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Online ISSN 1827-1596
Taniguchi T., Sato K., Kurita A., Noda T., Okajima M.
Intensive Care Unit, Kanazawa University Hospital, Kanazawa, Japan
Background: Toxic shock syndrome (TSS), which can be life-threatening, is clinically and pathologically characterized by the presence of high fever, skin rash, desquamation, hypotension, and multiple organ failure caused by an enterotoxin produced by Staphylococcus aureus. In this study, we evaluated the effects of endotoxin adsorption therapy (polymyxin B [PMX] hemoperfusion) in critical patients with methicillin-resistant Staphylococcus aureus TSS (MRSA-TSS) who showed no improvement with the conventional therapy.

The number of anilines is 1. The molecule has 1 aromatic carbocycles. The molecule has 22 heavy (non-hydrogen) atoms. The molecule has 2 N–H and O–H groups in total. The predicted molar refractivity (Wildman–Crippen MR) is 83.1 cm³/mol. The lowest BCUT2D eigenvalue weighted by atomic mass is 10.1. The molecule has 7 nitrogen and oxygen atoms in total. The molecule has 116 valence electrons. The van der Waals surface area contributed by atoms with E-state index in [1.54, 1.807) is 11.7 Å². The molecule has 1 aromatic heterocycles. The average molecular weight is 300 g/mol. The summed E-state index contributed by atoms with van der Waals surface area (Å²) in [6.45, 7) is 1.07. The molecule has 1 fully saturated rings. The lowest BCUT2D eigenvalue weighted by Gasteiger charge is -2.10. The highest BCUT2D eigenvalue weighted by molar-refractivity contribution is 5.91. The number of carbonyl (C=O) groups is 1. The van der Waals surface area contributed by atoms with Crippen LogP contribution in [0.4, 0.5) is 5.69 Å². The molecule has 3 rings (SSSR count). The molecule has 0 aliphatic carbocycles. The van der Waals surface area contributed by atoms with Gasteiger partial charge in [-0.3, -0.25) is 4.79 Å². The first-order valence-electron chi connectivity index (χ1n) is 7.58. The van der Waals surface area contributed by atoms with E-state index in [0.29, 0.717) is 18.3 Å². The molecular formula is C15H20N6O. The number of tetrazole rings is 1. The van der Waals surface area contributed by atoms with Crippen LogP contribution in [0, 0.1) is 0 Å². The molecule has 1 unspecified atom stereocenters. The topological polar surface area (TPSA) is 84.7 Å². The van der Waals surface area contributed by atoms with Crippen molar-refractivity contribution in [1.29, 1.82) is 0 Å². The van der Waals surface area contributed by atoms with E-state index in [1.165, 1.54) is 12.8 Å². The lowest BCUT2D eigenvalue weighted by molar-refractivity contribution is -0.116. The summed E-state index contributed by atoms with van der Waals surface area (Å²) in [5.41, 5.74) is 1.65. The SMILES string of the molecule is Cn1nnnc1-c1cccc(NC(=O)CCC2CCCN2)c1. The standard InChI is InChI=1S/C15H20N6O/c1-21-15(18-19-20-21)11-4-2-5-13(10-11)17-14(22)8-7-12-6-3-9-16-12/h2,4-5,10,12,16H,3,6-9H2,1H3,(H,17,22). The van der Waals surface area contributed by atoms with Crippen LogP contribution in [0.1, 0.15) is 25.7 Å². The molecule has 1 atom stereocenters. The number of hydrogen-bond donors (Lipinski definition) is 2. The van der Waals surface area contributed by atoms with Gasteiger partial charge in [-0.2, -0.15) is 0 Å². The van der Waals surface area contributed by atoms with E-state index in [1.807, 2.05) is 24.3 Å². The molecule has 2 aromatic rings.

Methods: Five MRSA-TSS patients (men/women: 3/2; median age: 39 years) who showed no improvement with the conventional therapy underwent PMX hemoperfusion in addition to the conventional therapy. The primary outcomes were change in the systolic arterial pressure (SAP) and requirement of a vasopressor after PMX hemoperfusion, and the secondary outcomes were change in laboratory data and sequential organ failure assessment (SOFA) scores 24 h after the therapy.
Results: The median duration of PMX hemoperfusion was 9 h (range, 4-20 h). SAP significantly increased (from 89 to 125 mmHg, P<0.05) and the requirement of a vasopressor significantly decreased (from 10 to 2, P<0.05) after PMX hemoperfusion. Furthermore, the patients’ white blood cell count decreased (from 17640 to 10090 /uL, P<0.05), and SOFA scores decreased (from 13 to 9, P<0.05) after PMX hemoperfusion. All patients recovered and were discharged from the ICU.
Conclusion: Our results showed that PMX hemoperfusion significantly improved the hemodynamics and severity in patients with life-threatening MRSA-TSS.